By Doron Levin
June 17, 2013

FORTUNE — General Motors’ hiring of Randy Mott in February 2012 as the automaker’s chief information officer had a lot to do, not surprisingly, with the breakdown of a crucial GM computer the year before.

Dan Akerson, GM’s (GM) chief executive officer, told the Wall Street Journal in an interview that he had been appalled by the failure. He was shocked, he said, to realize that so much responsibility had been given to outside vendors. GM must become a leader in IT, he decided, not just a reliable, multimillion dollar customer.

Mott had been bounced from Hewlett-Packard (HPQ), a major vendor to GM, in the 2011 executive shakeup by new CEO Leo Apotheker, who himself was soon fired. “My job is to make IT move at the pace of business, not the other way around,” says Mott, in an interview at GM headquarters. “You have to think of GM as a $150 billion startup. IT isn’t here to manage daily operations, it’s a strategic tool to drive the business forward.”

Mott’s main claim to fame was his role for 22 years as a Wal-Mart (WMT) IT executive and chief information officer. A math major at the University of Arkansas, he was integral to the development of Wal-Mart’s renowned supply chain management system, which helped vault the retailer to No. 1 status in the U.S. and worldwide. He left Wal-Mart in 2000 and worked as chief information officer for Dell Inc. (DELL) for five years before joining HP.

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That ability to transform the basics of the way business is done for an industry, which Mott helped to carry out at Wal-Mart, is what Akerson is seeking for GM. He gave Mott broad authority to fire most of GM’s vendors and spend hundreds of millions of dollars to build new infrastructure. Instead of 23 data centers operated by vendors, GM will own and operate four regional software and application development centers in Atlanta, Austin, Phoenix, and Warren, Michigan; and two data centers, both in the Detroit area.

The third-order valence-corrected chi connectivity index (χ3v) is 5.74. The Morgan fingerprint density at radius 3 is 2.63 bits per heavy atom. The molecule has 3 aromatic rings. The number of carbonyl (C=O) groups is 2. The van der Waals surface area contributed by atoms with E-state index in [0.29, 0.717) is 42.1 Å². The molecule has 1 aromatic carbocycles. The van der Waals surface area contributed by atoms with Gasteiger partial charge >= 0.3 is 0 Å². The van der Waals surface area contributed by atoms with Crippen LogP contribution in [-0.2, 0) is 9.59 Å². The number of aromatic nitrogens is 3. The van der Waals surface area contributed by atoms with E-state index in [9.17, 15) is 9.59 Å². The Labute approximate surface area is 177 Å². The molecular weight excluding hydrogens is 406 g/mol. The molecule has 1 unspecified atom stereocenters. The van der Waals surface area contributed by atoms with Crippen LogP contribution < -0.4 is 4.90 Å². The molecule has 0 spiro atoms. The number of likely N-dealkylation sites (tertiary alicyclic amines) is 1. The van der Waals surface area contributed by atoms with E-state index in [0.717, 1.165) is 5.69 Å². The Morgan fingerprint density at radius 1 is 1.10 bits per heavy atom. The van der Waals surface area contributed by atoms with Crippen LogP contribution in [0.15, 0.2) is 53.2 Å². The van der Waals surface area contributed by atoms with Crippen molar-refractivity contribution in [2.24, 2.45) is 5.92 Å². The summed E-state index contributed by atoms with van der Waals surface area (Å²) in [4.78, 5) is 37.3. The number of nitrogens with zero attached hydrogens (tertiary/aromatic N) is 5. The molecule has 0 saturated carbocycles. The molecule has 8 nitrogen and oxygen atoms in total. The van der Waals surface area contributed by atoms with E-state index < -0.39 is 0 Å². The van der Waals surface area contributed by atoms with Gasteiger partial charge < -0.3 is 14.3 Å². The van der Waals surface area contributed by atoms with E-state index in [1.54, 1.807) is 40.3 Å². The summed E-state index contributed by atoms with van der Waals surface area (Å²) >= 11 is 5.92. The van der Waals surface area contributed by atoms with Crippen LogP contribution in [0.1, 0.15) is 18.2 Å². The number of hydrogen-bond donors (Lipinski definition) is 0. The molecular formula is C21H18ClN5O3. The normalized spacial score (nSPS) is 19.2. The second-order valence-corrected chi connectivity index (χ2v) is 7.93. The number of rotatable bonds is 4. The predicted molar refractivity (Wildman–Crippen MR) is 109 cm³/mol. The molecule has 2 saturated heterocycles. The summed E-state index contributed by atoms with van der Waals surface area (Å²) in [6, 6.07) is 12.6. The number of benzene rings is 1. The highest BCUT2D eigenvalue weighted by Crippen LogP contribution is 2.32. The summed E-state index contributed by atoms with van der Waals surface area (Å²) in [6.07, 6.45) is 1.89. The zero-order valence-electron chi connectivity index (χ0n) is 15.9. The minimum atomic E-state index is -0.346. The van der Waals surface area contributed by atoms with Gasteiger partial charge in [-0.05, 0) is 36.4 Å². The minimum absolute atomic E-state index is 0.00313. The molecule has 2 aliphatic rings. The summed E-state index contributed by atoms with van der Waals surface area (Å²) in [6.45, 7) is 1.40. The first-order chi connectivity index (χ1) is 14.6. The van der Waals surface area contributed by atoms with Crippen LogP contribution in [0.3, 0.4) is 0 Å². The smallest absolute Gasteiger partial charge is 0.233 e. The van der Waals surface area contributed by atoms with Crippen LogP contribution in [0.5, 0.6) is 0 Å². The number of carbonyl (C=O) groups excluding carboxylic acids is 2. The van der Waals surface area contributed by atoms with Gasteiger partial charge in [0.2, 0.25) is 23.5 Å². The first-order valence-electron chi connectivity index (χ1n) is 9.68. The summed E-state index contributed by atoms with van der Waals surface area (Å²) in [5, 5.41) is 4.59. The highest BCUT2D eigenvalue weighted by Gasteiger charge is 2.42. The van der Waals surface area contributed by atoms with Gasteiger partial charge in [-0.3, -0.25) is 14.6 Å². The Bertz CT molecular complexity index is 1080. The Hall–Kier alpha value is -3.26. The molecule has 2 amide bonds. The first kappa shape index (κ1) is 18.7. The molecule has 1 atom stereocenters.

GM will continue to buy technology from IBM (IBM), Teradata (TDC), and other enterprise powerhouses.

Poor use of IT may have contributed to GM’s 2009 bankruptcy. During the insolvency that led to the bankruptcy filing, government officials said they were dismayed to discover that the automaker’s systems for reporting and analyzing financial and business data seemed dysfunctional.

Mott intends to introduce advanced tools that will allow planners to look at the auto business from a fresh perspective and in a global context. He said GM needs to solve and analyze complex relationships — and pose hypothetical scenarios — that involve transfer pricing, profit margins, currency fluctuations, and capital cost. Just because GM is posting a profit in Canada for instance, doesn’t mean that investment capital would be better spent in that country than in Brazil. Moreover, GM must be developing software and applications that are as relevant for engineers in Germany as in China.

“[Akerson] sees IT as a competitive advantage,” Mott said. “Our competition is far less outsourced than we were. Companies are using IT to change the business, not simply to run the business. That was his read.”

Mott declines to say how much GM spends on IT annually, but estimates have pegged the sum at $3 billion or more, perhaps as high as $4.5 billion. In any event, GM may be spending more to develop software and applications than any private company on earth.

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